But it hasn't been easy. Santa Claus has been overpowering.
Most U.S. Latinos have adopted the jolly old Saint Nicholas from the North and his Dec. 25 visits – and so have I. He was very generous to Lilia this year. At my home, we love Santa.
But that doesn't mean we are going to forget you, dear Melchior, Gaspar, and Balthasar.
Unfortunately, that's what's happening in the homes of many U.S. Latinos. They know that you are the same Three Kings who brought gifts to the Child Jesus in Bethlehem. But you just sit there in their decorative manger. It saddens me to tell you, but to many people who once believed in you, you are merely figurines now.
That's the reason for this letter. Forty years later, I have a new wish list for you:
I wish you would not abandon us – and us you – when we move to North America. I wish you would instill in all Latino parents the need to keep your tradition alive, regardless of where we may reside or who else may also be bringing us presents.
Sometimes Santa may not be able to afford to be very merry, but surely he can always split his generosity with you, dear Three Wise Men. Leaving a gift or two for you to deliver on Jan. 6, regardless of how small or inexpensive, cannot be so hard.
Some efforts are made by Latino community organizations to keep your tradition alive. In Hispanic neighborhoods throughout this country, there will many Three Kings celebrations this weekend.
But before we go to bed tonight, many of us will forget to leave grass and water for your camels. Perhaps that's the reason why you've stopped coming by many of our homes.
And perhaps the time has come to do something about that, dear Three Wise Men. While Santa is often over-commercialized, you could use a little more commercialization.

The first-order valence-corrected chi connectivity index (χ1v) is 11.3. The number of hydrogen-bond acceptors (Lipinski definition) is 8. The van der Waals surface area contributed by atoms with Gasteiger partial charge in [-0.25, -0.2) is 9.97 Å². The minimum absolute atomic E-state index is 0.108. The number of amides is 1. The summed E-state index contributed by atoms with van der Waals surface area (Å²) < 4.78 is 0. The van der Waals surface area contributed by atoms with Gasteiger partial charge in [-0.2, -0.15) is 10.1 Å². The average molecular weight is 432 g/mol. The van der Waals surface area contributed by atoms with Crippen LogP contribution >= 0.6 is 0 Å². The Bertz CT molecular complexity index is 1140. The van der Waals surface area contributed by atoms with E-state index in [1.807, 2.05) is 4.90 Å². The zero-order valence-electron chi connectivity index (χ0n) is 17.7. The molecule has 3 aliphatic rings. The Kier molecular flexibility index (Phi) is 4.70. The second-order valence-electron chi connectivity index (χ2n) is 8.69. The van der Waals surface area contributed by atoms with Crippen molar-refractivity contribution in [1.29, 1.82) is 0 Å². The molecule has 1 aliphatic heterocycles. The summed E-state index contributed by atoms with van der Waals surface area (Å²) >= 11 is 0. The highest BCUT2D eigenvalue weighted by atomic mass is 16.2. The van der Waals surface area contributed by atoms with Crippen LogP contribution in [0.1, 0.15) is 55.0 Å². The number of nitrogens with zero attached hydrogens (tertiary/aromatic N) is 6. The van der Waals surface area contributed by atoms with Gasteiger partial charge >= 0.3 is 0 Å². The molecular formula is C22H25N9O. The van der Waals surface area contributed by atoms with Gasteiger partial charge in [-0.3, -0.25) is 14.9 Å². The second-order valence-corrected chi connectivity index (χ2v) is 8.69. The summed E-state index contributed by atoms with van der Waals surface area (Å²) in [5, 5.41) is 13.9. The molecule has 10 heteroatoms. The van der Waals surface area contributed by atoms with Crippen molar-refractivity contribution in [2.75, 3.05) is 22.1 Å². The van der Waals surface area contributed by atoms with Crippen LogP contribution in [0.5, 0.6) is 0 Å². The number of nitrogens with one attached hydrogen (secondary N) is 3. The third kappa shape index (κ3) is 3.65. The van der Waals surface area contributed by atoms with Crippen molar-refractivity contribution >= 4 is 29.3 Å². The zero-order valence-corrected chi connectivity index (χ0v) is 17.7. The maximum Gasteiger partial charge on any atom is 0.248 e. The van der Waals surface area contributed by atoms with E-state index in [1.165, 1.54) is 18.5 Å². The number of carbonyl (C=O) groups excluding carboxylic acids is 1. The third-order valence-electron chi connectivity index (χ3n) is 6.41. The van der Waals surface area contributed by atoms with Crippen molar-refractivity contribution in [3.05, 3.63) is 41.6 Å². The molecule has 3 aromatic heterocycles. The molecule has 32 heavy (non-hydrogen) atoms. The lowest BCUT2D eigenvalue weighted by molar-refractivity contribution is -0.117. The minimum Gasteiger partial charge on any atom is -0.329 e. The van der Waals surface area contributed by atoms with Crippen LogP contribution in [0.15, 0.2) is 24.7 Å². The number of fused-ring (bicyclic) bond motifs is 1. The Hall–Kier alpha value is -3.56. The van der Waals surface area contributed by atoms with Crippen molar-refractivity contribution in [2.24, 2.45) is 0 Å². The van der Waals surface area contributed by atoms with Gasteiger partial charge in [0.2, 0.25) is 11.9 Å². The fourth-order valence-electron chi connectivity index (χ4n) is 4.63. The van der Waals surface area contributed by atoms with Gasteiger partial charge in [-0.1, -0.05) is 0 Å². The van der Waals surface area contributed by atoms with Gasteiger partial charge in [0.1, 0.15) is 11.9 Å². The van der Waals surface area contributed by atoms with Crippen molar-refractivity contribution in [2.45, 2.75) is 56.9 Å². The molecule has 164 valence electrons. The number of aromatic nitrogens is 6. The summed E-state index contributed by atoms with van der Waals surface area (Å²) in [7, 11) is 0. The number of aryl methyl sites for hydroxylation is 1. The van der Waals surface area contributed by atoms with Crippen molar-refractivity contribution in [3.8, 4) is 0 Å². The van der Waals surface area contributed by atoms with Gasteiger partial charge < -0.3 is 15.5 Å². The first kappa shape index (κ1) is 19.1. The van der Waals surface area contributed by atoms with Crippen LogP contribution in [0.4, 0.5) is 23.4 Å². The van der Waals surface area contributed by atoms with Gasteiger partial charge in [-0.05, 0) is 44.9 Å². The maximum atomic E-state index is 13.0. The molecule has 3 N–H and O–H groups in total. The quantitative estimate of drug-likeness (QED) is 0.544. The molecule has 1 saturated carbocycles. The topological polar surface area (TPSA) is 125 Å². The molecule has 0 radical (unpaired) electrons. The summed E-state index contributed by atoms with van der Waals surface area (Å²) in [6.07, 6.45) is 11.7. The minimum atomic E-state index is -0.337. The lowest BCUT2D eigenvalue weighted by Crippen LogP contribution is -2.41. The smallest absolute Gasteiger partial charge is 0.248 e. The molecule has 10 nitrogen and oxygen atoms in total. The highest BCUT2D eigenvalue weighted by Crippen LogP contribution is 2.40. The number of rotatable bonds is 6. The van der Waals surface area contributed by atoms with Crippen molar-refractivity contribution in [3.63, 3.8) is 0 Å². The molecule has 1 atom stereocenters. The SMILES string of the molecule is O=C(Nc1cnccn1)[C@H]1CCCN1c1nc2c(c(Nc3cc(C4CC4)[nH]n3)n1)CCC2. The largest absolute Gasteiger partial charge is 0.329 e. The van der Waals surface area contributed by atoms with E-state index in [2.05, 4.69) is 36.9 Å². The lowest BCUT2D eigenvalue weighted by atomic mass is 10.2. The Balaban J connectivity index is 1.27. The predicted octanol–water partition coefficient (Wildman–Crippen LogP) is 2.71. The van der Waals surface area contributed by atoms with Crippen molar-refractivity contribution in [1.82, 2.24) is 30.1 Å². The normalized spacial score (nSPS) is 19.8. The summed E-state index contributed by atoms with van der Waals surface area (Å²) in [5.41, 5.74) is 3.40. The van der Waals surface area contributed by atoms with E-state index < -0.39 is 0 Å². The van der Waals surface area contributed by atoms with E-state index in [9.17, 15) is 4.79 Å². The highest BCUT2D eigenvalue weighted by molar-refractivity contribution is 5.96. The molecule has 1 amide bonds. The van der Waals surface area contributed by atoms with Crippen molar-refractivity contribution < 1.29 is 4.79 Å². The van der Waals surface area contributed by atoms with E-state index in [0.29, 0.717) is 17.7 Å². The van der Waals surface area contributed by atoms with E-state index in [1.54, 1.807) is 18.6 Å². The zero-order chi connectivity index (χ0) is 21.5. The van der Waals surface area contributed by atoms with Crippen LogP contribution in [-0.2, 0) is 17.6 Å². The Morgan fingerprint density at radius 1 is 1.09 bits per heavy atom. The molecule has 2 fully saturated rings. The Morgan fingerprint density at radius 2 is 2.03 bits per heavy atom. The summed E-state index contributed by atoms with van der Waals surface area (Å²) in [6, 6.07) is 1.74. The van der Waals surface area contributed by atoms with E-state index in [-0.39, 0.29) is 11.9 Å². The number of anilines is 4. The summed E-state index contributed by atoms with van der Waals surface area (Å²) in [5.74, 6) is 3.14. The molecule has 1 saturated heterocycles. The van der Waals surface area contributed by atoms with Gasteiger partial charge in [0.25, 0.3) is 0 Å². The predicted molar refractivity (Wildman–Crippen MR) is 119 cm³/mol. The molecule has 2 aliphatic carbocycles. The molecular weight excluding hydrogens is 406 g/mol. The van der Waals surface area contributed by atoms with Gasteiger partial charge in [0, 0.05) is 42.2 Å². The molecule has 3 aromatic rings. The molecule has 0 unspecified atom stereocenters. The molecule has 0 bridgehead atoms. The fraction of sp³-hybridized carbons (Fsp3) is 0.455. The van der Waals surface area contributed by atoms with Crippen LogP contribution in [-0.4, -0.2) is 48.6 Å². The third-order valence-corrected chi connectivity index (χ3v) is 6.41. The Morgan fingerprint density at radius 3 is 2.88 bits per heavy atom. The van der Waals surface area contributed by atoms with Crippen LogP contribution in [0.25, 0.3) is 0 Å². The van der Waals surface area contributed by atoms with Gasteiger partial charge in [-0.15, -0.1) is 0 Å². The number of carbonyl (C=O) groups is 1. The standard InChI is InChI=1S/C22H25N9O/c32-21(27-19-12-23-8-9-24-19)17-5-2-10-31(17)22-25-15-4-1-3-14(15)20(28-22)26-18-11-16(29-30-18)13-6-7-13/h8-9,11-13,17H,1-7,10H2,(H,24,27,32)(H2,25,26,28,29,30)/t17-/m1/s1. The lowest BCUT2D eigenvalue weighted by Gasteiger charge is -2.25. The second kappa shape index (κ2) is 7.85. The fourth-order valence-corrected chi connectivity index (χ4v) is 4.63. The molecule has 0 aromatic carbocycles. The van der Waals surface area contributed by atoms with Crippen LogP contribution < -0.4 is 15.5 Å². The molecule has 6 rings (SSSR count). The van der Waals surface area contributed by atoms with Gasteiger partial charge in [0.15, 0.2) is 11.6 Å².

I wish you would send your stand-ins, as Santa does with his, to the malls where Latinos shop, as you do in Latin America. I wish toy retailers would realize what an opportunity they are missing by not promoting Three Kings sales.
At the toy stores this week, some Latino parents say they would rather keep your visits quiet, so they can take advantage of the after-Christmas sales. Indeed, when I toured the toy stores in Hudson County's Bergenline Avenue a few years ago, many Korean shopkeepers said they couldn't understand why so many Latinos were buying toys after Christmas had passed.
I saw similar ignorance this week on the Internet, where the online toy retailers had major clearance sales, but made no mention of Three Kings Day.
Nevertheless, in the U.S. Latino community, with its rapidly growing purchasing power, dear Three Wise Men, you are a gold mine waiting to be discovered.
They say commercialization dilutes the true meaning of the Christmas season. But ironically, in your case, lack of commercialization threatens the survival of one of our most precious traditions.
Even in Latin America, where Santa is increasingly popular because of U.S. commercial influence, some feel threatened by what they see as your gradual demise. You can see it on a Latin American Web site, titled "Papa Noel impostor," where viewers are encouraged to reject the "cultural colonialism" they say Santa represents.
"Papa Noel is a foreign cultural figure which the media is trying to impose on us to substitute and eliminate Hispanic cultural figures like The Three Wise Men," the Web site states while encouraging readers to write similar distorted diatribe.
They, too, need help, dear Three Wise Men. I wish you would tell them that you do not feel threatened by our love for Santa, that one holiday doesn't need to diminish the sanctity of the other, that we can embrace both, as we do in my home, in spite of the odds.
P.S.: I forgive you for not bringing me that Superman outfit I wanted when I was a kid. Now I recognize that there were none available in Cuba at that time – and I'm satisfied with playing the role of Clark Kent.
This column was first published by The Record, Jan. 5, 2001